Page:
Stereotactic Radiosurgery Hypophysectomy for Palliative Treatment of Refractory Cancer Pain: A Historical Review and Update

M. Benjamin Larkin, Patrick J. Karas, John P. McGinnis, Ian E. McCutcheon, Ashwin Viswanathan

Research output: Contribution to journalReview articlepeer-review

1 Scopus citations

Abstract

Medically refractory pain in those with advanced cancer significantly reduces one’s quality of life. Therefore, palliative interventions to mitigate cancer pain and reduce opioid requirements are necessary to reduce patient suffering and opioid-induced side effects. Hypophysectomy, a largely forgotten pain procedure with several technical variations, has been repeatedly studied in small series with encouraging results, though historically has been fraught with complications. As a result, the minimally invasive and more tolerable stereotactic radiosurgery (SRS) hypophysectomy has resurfaced as a possible treatment for cancer-related pain. While the mechanism of pain relief is not entirely understood, the hypothalamohypophyseal axis appears to play an essential role in pain perception and transmission and involves C fiber signal processing and downstream modulation of the brainstem and spinal cord via the hypothalamus. This review highlights the role of hypophysectomy in alleviating advanced cancer pain, both in hormonal and nonhormonal malignancy and the current mechanistic understanding of pain relief for the three primary hypophysectomy modalities used historically: surgical and chemical adenolysis, as well as the more recent, SRS hypophysectomy. Given the lack of high-quality evidence for stereotactic radiosurgery hypophysectomy, there is a need for further rigorous and prospective clinical studies despite its ideal and noninvasive approach.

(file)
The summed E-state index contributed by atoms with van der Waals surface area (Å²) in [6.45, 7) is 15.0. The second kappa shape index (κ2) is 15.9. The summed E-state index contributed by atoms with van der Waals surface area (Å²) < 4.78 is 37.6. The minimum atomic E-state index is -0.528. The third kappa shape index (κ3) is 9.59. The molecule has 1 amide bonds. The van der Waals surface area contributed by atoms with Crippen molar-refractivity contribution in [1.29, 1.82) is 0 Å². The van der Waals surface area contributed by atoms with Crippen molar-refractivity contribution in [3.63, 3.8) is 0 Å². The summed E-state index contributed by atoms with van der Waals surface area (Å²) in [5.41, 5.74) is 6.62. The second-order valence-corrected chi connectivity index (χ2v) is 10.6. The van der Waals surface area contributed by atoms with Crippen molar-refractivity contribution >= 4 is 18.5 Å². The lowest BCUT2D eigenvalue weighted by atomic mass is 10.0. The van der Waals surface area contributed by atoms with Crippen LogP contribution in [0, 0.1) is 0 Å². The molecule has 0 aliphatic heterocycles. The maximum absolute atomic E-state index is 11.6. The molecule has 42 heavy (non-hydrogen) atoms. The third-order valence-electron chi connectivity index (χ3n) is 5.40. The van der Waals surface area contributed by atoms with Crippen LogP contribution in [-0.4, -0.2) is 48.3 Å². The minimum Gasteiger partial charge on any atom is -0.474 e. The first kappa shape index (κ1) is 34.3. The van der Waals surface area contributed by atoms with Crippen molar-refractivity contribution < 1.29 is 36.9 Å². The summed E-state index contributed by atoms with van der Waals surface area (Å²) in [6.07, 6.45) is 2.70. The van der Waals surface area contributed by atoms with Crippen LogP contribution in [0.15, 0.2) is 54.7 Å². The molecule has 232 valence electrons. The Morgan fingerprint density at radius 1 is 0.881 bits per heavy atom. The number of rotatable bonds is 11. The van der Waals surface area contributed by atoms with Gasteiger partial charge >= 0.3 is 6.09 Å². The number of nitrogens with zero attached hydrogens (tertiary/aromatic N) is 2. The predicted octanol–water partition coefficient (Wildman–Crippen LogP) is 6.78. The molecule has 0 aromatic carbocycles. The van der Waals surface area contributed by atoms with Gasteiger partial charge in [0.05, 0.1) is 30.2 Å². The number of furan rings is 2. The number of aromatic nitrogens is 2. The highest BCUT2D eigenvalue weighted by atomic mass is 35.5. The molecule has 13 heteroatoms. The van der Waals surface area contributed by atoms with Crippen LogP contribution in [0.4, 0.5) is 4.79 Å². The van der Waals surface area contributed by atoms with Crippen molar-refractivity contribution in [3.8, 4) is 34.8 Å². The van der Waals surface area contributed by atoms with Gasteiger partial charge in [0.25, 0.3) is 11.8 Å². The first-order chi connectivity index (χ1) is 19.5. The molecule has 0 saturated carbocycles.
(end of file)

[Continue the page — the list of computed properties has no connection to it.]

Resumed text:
Original languageEnglish (US)
Article number572557
JournalFrontiers in Oncology
Volume10
DOIs
StatePublished - Dec 17 2020
Externally publishedYes

Keywords

  • cancer pain
  • hypophysectomy
  • hypothalamus
  • malignancy
  • palliative care
  • radiation oncology
  • SRS
  • stereotactic radiosurgery

ASJC Scopus subject areas

  • Oncology
  • Cancer Research

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